Like most toddlers, my childhood was not marked with patience. It was too natural to demand immediate gratification. I wish I could say this was a former vice long left behind by the years of personal growth, but like many others, patience has sometimes felt like an elusive virtue. In my formative years, this impatience had trained me to think only in the short-term. I couldn’t wait to have a car when I became old enough to drive. I couldn’t wait to graduate high school and move off to college. I was all too eager to discover my major in college and thus my trajectory for a life. I couldn’t wait to find a wife, get married, and become an adult. Looking back now, I want most of these moments back; to learn to live in the present and relish its blessings.
Bygone days and reminiscing are not my point. I simply want to illustrate that many of us can identify with this impatient push to have immediate success and gratification whatever our individual and momentary desires may be. My real point is this: over the years of ‘trying’ to fight impatience, most of us have developed subtle and unhelpful habits. Chief among these incidental habits is a training of the mind to think in only short-term intervals. Decision-making, worldview, and success have all been framed by the impatient gene we carry in our flesh. This certainly influences all of life, but I wonder if it is one of the most common culprits of ministry displeasure in the church today?
As I prepared for the ministry, I remember an older pastor counseling me to keep my ministry and my personal life separate. The two were not to be the same thing. I tried to live by that advice for as long as I could until I realized that it was impossible. God doesn’t call my abilities (or lack thereof) to the ministry; He calls me to the ministry. This means our lives – the good and bad habits we form, the experiences that define us, our general dispositions – have enormous influence upon our ministries. If we have conditioned our minds to think in the short-term only, we will find that most of ministry is not only unsatisfying, but deeply unsettling. We will find that we view ministry in the short-term as well.
Before you know it, we will be running from ministry to ministry or program to program trying to satisfy the here-and-now moments. We will see every drop of conflict as a world-changing tsunami demanding immediate attention. We will live, not in a sense of biblical urgency, but in a hamster wheel of exhaustion trying to keep up with the ever-changing trends of the world. That is no way to last in ministry. That is no way to succeed in ministry.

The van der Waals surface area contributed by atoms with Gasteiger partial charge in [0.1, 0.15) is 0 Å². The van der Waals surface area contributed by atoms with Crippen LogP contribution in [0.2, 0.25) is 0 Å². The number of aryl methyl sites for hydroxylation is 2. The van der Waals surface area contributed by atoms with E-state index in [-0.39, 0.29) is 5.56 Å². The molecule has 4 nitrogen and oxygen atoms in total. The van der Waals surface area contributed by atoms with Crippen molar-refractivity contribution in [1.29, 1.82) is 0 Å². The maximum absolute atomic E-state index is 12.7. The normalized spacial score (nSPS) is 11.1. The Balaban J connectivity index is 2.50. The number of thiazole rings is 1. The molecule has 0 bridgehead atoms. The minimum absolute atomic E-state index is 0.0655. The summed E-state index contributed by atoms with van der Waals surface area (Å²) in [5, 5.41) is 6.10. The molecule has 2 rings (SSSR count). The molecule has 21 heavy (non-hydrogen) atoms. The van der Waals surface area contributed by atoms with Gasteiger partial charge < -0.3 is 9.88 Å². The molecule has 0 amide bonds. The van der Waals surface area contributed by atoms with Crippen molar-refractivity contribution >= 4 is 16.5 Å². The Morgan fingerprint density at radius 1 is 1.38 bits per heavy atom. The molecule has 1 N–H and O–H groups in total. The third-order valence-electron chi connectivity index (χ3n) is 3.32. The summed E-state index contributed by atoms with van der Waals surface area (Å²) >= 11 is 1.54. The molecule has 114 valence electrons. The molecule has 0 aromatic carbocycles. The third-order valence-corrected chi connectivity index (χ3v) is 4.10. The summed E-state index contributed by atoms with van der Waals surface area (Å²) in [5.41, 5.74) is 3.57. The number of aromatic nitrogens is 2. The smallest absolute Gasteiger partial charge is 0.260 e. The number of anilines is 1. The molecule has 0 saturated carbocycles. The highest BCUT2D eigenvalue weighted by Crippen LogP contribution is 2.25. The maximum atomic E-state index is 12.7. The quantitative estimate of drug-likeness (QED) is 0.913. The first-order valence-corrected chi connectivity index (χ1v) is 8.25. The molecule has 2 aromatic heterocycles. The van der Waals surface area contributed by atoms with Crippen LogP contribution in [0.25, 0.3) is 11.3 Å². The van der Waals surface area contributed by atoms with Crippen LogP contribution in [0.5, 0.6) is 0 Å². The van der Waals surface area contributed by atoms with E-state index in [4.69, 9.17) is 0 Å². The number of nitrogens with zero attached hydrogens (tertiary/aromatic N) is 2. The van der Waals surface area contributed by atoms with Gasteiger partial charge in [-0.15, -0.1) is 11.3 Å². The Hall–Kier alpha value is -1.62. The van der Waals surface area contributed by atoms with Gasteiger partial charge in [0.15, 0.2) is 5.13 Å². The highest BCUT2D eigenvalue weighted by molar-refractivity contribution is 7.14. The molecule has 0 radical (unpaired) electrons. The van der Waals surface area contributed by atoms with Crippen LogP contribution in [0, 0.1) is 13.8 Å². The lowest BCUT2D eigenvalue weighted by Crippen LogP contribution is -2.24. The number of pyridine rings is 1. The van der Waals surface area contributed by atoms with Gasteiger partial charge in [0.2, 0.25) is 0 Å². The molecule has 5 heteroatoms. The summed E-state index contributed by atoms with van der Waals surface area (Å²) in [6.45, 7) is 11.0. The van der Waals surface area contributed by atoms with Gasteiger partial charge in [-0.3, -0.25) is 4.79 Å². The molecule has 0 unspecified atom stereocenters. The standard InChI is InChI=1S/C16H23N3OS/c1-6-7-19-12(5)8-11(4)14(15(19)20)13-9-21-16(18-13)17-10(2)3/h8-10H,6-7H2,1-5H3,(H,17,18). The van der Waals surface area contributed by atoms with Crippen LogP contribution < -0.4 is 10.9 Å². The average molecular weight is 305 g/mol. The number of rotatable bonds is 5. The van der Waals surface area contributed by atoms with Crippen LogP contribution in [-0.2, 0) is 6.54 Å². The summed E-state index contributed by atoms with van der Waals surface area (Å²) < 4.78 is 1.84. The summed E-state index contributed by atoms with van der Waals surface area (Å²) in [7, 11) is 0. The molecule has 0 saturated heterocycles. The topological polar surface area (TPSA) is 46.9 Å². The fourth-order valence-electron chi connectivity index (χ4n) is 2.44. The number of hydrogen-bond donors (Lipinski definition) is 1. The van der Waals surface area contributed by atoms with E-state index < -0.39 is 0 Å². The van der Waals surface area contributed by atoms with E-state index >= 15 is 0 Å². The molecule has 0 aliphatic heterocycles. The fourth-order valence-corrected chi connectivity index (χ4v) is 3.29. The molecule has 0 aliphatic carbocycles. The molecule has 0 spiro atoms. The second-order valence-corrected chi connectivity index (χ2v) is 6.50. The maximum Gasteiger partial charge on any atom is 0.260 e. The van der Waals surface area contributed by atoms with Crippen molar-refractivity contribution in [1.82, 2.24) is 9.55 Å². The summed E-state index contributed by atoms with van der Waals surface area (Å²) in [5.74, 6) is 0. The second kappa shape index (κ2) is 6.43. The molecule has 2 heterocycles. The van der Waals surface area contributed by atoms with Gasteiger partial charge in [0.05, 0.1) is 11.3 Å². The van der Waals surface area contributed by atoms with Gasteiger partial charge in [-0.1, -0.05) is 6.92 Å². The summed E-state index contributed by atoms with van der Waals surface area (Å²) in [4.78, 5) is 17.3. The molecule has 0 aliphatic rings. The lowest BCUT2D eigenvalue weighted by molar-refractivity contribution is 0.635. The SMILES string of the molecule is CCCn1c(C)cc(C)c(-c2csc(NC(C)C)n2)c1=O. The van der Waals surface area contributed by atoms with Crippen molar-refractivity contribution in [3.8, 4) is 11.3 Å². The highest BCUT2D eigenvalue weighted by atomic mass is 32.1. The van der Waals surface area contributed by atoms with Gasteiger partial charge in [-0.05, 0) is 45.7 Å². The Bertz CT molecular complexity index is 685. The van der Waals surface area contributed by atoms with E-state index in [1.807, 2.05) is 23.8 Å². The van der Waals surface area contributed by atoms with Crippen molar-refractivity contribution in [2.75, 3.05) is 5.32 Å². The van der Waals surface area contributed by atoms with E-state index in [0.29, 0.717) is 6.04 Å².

Let me offer an alternative. Instead of seeing the world in the short-term, what if we did ministry with our eyes set on the long-term? Instead of short burst of programmatic “success,” what if we engaged in the slow, painstaking work of laying stones for a solid foundation? Such work may not yield fast fruit, but it will yield sustainable fruit. When the fast fruit has sprung up and withered for lack of root, the sustainable fruit from a long-term oriented ministry will last long after we are laid in the grave.
As a pastor, I have two goals in my decision-making: the health of the church now and the health of the church in the future after I’m in heaven. I ask, “Is this healthy for the people now? Will this set the church up for long-term health in the future?” The things I do to today I want to see benefiting the church tomorrow. I want to train people over a long haul. I want them to see that walking with God is a lifetime commitment and not simply done in short bursts of effort followed by slow seasons of complacency. I want to redefine what success is: slow and steady faithfulness with each step being deliberate for the future, not just immediate gratification.
I believe this will liberate many pastors and churches from burnout and discouragement. Instead of spinning the ministry wheels trying to one-up the latest and greatest effort, pastors can breathe a breath of fresh air knowing that the tried-and-true disciplines of the church, though requiring long-term commitments, perspectives, and diligence, will actually breed a healthier church than otherwise. Things like preaching faithfully, prayer, evangelism, and community, though less flashy, are all that God requires for faithfulness. More than that, they are often the only things that God will use to build His church.
Instead of planning with immediacy in mind, consider the trajectory that your ministry sets for the church in the long-run. Are you bouncing from one thing to the next, training your people to chase glittering, immediate gratification? Or are you training your people to progress faithfully and steadily toward the shores of heaven; to see the Christian life as a marathon and not a sprint? Are you training your people to persevere, to be standing in the end, and to increase in faithfulness, or are you setting them up for burnout?
Pastor, your job is to shepherd God’s people to the grave. Minister with heaven in mind and you will not go wrong.